• Ronald Reagan, "We Owe It to Ryan". The Washington Post, (January 11, 1990).
  • In the early '80s, the public discourse about AIDS was divisive and ugly. Some elected officials said the disease was God's revenge on people who lived a certain lifestyle. The federal government wouldn't fund research for a cure. But, today, the NIH spends $1.8 billion on AIDS research annually, and the virus is no longer an epidemic in this country.
    So, how did we get from that climate of fear and animosity in the early '80s to where we are today? Well, it's by the extraordinary efforts of ordinary individuals, then change occurred, as it has time and time again throughout our history.
  • In 1984, the government spent zero dollars on AIDS research, because AIDS was thought to be a death sentence, and the virus was far too complicated to deal with. Today, the government spends annually $1.8 billion a year on research, and people who would have been dead four or five years ago now have the virus virtually undetectable in their bloodstream, and they're living normal lives.
    That was something thought impossible until we put money and talent together and aimed it toward a problem.
  • During the darkest days of the HIV/AIDS epidemic, when Republicans and religious conservatives controlled the federal government and were doing everything in their power to harm the sick and dying, queers organized and protested and volunteered and mourned. We also made music and theater and art. We took care of each other, and we danced and loved and fucked. Embracing joy and art and sex in the face of fear and uncertainty made us feel better—it kept us sane—and it had the added benefit of driving our enemies crazy. They couldn’t understand how we could be anything but miserable, given the challenges we faced—their greed, their indifference, their bigotry—but we created and experienced joy despite their hatred and despite this awful disease. We turned to each other—we turned to our lovers and friends and sometimes strangers—and said, "Fuck them. Now fuck me."
  • Last year about 60 Catholic groups wrote an open letter to Benedict urging him to reverse the Vatican\'s opposition to contraception.
    The ban on condoms "exposes millions of people to the risk of contracting the AIDS virus," they said.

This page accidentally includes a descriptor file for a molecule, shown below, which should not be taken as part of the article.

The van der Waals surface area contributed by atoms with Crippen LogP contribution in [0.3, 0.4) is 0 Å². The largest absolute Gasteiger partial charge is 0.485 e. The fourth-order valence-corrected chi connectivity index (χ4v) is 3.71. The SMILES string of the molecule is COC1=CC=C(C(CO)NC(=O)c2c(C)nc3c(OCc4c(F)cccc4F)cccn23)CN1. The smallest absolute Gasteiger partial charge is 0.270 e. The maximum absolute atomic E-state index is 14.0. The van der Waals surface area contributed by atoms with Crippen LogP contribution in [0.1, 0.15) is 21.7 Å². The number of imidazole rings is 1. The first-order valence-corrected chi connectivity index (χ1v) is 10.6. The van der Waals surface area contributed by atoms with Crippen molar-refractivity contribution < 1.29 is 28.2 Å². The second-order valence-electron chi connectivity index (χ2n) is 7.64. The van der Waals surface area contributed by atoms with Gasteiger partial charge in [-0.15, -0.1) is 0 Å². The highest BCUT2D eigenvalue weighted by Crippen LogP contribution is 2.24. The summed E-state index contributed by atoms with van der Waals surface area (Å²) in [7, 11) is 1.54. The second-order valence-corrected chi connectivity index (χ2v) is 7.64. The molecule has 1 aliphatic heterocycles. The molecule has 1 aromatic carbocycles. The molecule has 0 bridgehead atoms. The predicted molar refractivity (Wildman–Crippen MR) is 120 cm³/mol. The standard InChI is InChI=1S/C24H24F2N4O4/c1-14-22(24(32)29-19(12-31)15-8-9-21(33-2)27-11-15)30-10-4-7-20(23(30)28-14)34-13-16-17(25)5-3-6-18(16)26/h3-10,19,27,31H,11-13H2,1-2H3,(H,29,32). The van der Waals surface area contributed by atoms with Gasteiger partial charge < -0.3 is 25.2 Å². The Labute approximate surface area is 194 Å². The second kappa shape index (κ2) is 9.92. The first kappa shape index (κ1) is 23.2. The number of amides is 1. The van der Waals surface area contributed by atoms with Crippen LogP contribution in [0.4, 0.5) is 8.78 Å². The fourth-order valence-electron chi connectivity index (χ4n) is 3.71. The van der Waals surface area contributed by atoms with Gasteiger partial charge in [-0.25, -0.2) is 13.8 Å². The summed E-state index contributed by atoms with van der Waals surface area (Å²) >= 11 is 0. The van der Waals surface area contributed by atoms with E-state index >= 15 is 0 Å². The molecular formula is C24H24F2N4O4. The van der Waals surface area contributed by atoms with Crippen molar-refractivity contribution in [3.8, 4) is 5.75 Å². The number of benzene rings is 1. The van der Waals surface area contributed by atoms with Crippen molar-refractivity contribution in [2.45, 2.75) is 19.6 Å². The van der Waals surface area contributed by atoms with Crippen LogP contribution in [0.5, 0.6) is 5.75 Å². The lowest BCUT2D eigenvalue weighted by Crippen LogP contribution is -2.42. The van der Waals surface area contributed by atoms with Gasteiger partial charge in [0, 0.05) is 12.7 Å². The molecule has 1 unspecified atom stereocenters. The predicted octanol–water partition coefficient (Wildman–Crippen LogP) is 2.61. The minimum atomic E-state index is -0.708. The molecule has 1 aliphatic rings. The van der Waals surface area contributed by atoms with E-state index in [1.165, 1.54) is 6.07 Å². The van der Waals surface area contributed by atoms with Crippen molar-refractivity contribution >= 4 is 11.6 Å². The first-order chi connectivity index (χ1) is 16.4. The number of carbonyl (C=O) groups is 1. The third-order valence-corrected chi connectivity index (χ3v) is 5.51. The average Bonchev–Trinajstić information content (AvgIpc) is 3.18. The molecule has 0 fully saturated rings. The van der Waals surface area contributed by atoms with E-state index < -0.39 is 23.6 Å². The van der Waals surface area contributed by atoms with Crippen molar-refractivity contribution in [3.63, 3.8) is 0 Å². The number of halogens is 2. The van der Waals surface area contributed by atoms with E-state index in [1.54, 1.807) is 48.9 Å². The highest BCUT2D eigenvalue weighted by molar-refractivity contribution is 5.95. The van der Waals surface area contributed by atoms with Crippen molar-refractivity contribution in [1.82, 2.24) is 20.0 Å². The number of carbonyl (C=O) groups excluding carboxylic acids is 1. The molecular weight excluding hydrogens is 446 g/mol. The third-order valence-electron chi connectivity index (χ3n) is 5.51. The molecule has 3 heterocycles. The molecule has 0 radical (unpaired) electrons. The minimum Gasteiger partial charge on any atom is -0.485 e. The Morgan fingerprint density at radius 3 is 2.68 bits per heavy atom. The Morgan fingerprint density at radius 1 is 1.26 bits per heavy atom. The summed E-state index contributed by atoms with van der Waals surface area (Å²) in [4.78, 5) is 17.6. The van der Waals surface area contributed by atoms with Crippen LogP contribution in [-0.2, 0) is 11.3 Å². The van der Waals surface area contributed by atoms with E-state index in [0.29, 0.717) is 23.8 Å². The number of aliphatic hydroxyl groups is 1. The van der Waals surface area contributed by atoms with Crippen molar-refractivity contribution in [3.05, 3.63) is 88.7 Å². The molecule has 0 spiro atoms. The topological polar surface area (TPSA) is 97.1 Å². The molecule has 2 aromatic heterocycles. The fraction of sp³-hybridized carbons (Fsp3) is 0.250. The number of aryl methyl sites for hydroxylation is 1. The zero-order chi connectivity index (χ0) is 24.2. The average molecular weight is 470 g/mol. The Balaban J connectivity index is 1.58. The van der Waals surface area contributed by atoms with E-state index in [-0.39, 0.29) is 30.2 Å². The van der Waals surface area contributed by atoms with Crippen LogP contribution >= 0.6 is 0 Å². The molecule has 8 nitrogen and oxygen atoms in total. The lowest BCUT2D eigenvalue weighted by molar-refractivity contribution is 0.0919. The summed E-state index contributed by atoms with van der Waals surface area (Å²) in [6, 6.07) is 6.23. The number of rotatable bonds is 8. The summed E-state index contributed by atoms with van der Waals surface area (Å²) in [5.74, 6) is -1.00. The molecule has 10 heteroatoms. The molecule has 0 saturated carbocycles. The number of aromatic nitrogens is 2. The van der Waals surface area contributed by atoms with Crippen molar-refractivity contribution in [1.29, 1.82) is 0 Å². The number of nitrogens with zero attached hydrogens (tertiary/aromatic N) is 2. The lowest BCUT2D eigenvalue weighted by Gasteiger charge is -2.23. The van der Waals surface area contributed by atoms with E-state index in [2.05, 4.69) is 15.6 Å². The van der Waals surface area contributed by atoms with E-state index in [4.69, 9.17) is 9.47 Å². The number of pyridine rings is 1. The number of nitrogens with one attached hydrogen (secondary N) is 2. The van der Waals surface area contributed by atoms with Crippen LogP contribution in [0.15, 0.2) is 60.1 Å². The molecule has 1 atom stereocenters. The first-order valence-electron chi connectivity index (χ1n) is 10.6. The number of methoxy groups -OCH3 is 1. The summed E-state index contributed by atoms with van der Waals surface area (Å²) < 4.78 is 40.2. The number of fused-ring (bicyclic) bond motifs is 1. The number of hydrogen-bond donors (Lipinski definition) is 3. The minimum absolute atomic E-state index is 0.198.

• There are many who wish to believe that premarital sex causes venereal diseases, that homosexuality causes AIDS... This is simply not true; infectious diseases are caused by infectious agents.
    • P. Skrabanek, "Preventive Medicine and Morality," Lancet 1 (8473)(1986): 143.
  • All that is required of us, in our "new sexual ethic," is that we have sex in a way that favours us more than it favours our diseases.
    • Richard Summerbell, Body Politic, June 1983 (reported in Ann Silversides, AIDS activist: Michael Lynch and the Politics of Community (2003), p. 32).
  • ..."That disease he has does an awful job on you. Your lungs fill up."
    "Well, he should have kept his penis out of other men's bottoms then," Janice says, lowering her voice though, so the nurses and orderlies in the hall don't hear.
  • The Catholic bishops of South Africa, Botswana, and Swaziland categorically regard the widespread and indiscriminate promotion of condoms as an immoral and misguided weapon in our bat-tle against HIV/AIDS for the following reasons. The use of condoms goes against human dignity. Con-doms change the beautiful act of love into a selfish search for pleasure-while rejecting responsibility. Condoms do not guarantee protection against HIV/AIDS. Condoms may even be one of the main rea-sons for the spread of HIV/AIDS.
  • You want to know why I don't have AIDS, why I'm not HIV-positive like so many other people? I don't fuck around. It's as simple as that.

Alsan, Marcella, "The Church & AIDS in Africa: Condoms & the Culture of Life". Commonweal: A Review of Religion, Politics, and Culture. 133 (8), (April 2006). Archived from the original on 2006-08-21. Retrieved 2006-11-28.Edit